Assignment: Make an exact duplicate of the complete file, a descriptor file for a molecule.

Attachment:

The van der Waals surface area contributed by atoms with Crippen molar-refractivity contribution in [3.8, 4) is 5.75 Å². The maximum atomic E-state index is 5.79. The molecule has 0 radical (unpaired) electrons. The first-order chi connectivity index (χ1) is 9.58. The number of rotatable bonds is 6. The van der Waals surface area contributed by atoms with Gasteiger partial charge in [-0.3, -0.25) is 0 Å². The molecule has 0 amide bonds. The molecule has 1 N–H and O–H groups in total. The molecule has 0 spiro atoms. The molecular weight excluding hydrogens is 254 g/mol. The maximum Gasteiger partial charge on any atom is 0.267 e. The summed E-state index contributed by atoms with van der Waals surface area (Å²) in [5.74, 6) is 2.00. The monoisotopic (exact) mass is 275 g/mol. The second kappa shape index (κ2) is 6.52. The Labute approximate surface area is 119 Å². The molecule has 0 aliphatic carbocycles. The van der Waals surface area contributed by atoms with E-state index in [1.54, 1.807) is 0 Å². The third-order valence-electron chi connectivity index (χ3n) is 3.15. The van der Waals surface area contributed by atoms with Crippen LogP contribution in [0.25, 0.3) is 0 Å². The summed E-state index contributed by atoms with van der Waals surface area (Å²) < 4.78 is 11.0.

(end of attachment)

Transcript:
The van der Waals surface area contributed by atoms with Crippen molar-refractivity contribution in [3.8, 4) is 5.75 Å². The maximum atomic E-state index is 5.79. The molecule has 0 radical (unpaired) electrons. The first-order chi connectivity index (χ1) is 9.58. The number of rotatable bonds is 6. The van der Waals surface area contributed by atoms with Gasteiger partial charge in [-0.3, -0.25) is 0 Å². The molecule has 0 amide bonds. The molecule has 1 N–H and O–H groups in total. The molecule has 0 spiro atoms. The molecular weight excluding hydrogens is 254 g/mol. The maximum Gasteiger partial charge on any atom is 0.267 e. The summed E-state index contributed by atoms with van der Waals surface area (Å²) in [5.74, 6) is 2.00. The monoisotopic (exact) mass is 275 g/mol. The second kappa shape index (κ2) is 6.52. The Labute approximate surface area is 119 Å². The molecule has 0 aliphatic carbocycles. The van der Waals surface area contributed by atoms with E-state index in [1.54, 1.807) is 0 Å². The third-order valence-electron chi connectivity index (χ3n) is 3.15. The van der Waals surface area contributed by atoms with Crippen LogP contribution in [0.25, 0.3) is 0 Å². The summed E-state index contributed by atoms with van der Waals surface area (Å²) < 4.78 is 11.0.